As of the 6.0 beta, StarOffice no longer sucks. Officially. There *is* one nitpick I have with StarOffice: e-mail support (as in Outlook). There is no *StarMail* application for e-mail (or, better yet, Usenet newsgroup support, which Outlook sorely lacks). If StarOffice can add e-mail and newsgroup support without breaking the rest of the suite, even die-hard Office users like me could switch with little pain.
  • by Dominic_Mazzoni ( 125164 ) on Friday October 05, 2001 @01:50AM (#2391053) Homepage
    I tried to install StarOffice as root on my RedHat 7.1 system, and all hell broke loose. I couldn't launch StarOffice from any user account at all. I uninstalled it and installed it in my user account, and this time it worked fine. But now only I can use it.

    * Anyone know why it failed as root?
    * Anyone know how I could make it run the user configuration part of the setup, so other users on my computer can use StarOffice?

    I'd love to hear other StarOffice tips and tricks, too...
    • If its anything like SO 5.2 (sorry, I haven't had a chance to play with 6.0beta yet), if you run the installer as root with the /net option, then you can do a "network install". This install will be available to all users on the machine, you do the /net install first, and then re-run the installer as the user in question.

    • Install it with the -net option. This installs the program in a central place and allows for multiuser use (even across a network) (~200MB).

      Then run setup as each user you want to be able to use SO (see install guide). This will install a local SO directory in the user's $HOME, with config filers, etc. (~2 MB)

      Now each user can run SO with their own settings, without installing all ~200MB in each user's $HOME

  • by nyet ( 19118 ) on Friday October 05, 2001 @02:01AM (#2391068) Homepage
    From this [w3.org], i see:

    This Version:
    http://www.w3.org/TR/2001/WD-patent-policy-20010 81 6/
    Latest Version:
    Daniel J. Weitzner, W3C/MIT, djweitzner@w3.org
    Michele Herman, Microsoft, micheleh@microsoft.com
    Scott Peterson, Hewlett-Packard, scott_k_peterson@hp.com
    Tony Piotrowski, Philips, tony.piotrowski@philips.com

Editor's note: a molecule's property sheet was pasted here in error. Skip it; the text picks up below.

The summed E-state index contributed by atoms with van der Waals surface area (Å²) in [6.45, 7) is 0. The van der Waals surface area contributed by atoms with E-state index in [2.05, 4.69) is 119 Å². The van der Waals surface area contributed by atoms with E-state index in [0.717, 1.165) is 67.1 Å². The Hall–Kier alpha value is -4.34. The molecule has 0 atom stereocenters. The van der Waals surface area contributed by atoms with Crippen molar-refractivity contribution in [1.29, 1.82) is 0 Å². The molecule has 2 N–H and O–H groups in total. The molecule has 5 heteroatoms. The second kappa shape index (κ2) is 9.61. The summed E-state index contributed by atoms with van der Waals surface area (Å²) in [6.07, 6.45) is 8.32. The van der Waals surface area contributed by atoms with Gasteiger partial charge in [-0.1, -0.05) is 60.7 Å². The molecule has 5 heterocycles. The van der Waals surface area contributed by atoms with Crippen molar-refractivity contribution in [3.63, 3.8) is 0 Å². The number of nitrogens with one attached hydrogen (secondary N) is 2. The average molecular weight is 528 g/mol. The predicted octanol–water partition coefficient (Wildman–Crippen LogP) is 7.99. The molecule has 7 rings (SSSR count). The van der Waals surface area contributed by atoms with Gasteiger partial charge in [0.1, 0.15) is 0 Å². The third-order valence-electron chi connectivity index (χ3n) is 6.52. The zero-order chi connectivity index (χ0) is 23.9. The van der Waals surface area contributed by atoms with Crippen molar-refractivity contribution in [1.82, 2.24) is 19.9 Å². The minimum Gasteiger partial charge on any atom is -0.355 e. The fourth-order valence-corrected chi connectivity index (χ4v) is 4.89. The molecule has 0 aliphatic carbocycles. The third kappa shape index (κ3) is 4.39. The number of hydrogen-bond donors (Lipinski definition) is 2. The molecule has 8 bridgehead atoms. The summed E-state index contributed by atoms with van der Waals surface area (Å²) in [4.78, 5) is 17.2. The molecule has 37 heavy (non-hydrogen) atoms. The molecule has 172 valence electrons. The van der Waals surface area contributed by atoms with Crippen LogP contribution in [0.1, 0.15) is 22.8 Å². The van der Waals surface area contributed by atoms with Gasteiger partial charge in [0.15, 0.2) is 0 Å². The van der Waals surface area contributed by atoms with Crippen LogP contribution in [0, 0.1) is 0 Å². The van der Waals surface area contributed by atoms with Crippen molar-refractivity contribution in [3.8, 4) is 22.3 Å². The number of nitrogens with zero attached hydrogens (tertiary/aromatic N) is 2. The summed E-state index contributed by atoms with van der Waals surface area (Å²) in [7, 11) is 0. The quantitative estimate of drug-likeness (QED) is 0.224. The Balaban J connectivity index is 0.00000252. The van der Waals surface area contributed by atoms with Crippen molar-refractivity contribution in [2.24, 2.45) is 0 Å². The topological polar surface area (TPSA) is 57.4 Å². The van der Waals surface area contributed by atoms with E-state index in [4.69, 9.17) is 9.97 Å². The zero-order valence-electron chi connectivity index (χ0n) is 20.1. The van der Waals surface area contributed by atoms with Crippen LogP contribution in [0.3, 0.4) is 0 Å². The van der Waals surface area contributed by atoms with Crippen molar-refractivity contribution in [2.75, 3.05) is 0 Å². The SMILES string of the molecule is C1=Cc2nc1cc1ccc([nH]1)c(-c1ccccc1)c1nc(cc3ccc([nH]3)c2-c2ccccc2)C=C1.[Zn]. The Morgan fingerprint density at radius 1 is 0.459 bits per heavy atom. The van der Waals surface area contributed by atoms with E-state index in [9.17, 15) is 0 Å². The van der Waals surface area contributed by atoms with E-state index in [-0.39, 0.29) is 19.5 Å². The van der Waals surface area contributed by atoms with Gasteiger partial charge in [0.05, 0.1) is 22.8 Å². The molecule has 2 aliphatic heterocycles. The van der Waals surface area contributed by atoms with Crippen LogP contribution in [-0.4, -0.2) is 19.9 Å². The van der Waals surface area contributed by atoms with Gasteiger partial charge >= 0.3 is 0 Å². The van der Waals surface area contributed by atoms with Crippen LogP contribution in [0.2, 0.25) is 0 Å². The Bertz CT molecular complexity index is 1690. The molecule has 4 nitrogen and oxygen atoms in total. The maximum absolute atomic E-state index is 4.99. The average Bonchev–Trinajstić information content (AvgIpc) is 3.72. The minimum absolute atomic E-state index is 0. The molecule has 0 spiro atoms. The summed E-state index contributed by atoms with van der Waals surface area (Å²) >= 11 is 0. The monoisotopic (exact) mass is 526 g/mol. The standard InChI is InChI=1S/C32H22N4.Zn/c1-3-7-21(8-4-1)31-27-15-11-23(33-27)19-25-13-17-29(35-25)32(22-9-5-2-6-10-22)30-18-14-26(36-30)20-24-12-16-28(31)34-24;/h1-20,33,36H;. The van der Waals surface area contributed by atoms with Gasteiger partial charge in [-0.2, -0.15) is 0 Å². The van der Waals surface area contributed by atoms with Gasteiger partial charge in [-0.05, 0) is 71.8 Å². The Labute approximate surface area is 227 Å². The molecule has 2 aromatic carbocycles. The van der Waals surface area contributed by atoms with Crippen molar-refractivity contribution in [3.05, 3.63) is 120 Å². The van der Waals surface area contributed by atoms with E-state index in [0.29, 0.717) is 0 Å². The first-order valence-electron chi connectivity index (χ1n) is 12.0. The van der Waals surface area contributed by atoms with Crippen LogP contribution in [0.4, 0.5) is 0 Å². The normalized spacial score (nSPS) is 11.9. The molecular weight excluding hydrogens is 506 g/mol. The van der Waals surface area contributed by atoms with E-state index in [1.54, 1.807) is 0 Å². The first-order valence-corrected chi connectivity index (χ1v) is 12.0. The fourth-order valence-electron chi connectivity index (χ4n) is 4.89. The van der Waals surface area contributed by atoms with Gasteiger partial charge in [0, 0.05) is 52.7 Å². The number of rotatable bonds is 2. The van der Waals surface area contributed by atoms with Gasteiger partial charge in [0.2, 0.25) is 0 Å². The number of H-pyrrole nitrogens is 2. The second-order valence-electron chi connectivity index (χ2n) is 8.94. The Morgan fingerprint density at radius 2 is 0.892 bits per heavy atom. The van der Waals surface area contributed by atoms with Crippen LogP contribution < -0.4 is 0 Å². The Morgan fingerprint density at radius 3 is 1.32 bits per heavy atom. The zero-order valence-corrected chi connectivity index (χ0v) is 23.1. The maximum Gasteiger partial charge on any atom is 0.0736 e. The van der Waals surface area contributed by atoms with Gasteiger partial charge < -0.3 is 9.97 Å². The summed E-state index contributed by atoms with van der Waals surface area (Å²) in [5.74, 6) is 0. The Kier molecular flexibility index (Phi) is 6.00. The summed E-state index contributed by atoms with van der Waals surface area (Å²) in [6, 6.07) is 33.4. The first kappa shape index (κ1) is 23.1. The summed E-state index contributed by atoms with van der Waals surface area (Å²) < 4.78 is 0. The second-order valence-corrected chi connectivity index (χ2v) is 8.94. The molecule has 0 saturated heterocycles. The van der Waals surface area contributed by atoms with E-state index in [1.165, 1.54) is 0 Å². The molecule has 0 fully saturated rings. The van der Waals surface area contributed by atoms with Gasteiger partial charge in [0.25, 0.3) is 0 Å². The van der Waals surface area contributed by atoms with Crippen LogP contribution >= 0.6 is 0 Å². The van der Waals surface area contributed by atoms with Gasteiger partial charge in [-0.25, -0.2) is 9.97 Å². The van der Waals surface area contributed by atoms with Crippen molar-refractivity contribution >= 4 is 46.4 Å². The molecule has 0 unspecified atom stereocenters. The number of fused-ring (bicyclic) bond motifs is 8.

Barry Rein, Pennie & Edmonds (for W3C), barry@pennie.com
    Daniel Weitzner, W3C/MIT, djweitzner@w3.org
    Helene Plotka Workman, Apple Computer, plotka@apple.com

    What gives?
    • Read the Perens article mentioned in the story.

      To summarise, the names of the committee are on the report. It doesn't, HP/Perens say, that the individual committee members agree with the report. The take is that Peterson was opposed to the idea....

      • HP's policy regarding RAND may have been mis-interpreted by the public and the press, because the name of an HP attorney appears on the Patent Policy Framework draft. Of the participants in the W3C Patent Policy Working Group, HP has been the most vigorous proponent of the importance of avoiding patent encumbrances on W3C Recommendations.

        EEEP sorry. My bad :) You are, of course, correct.

        Feel free to moderate me down, I jumped the gun.. don't worry I have karma to burn.
  • Responding to the RAND proposal I drew up this analysis and proposal [jasmine.org.uk] in which I suggest we prepare to launch an alternative standards body; since I circulated it I've learned that Bernhard Rosenkraenzer (Bero) was working on a similar proposal. Linux Weekly News has a front page editorial making the same suggestion. [linuxweeklynews.com]

    This is possible and practical and we should prepare to do it. However, to have three Internet standards bodies would be a bad thing. What we should really seek to achieve is a situation where:

    • Either
      • W3C commits to not incorporating any proprietary technologies into standards, and
      • W3C opens up its membership to ordinary peoplr, with a subscription for individual members of not more than US $50 per annum
    • or
      • W3C winds up and IETF [ietf.org] resumes the role of setting Web standards, and
      • IETF commits to not incorporating any proprietary technologies into standards.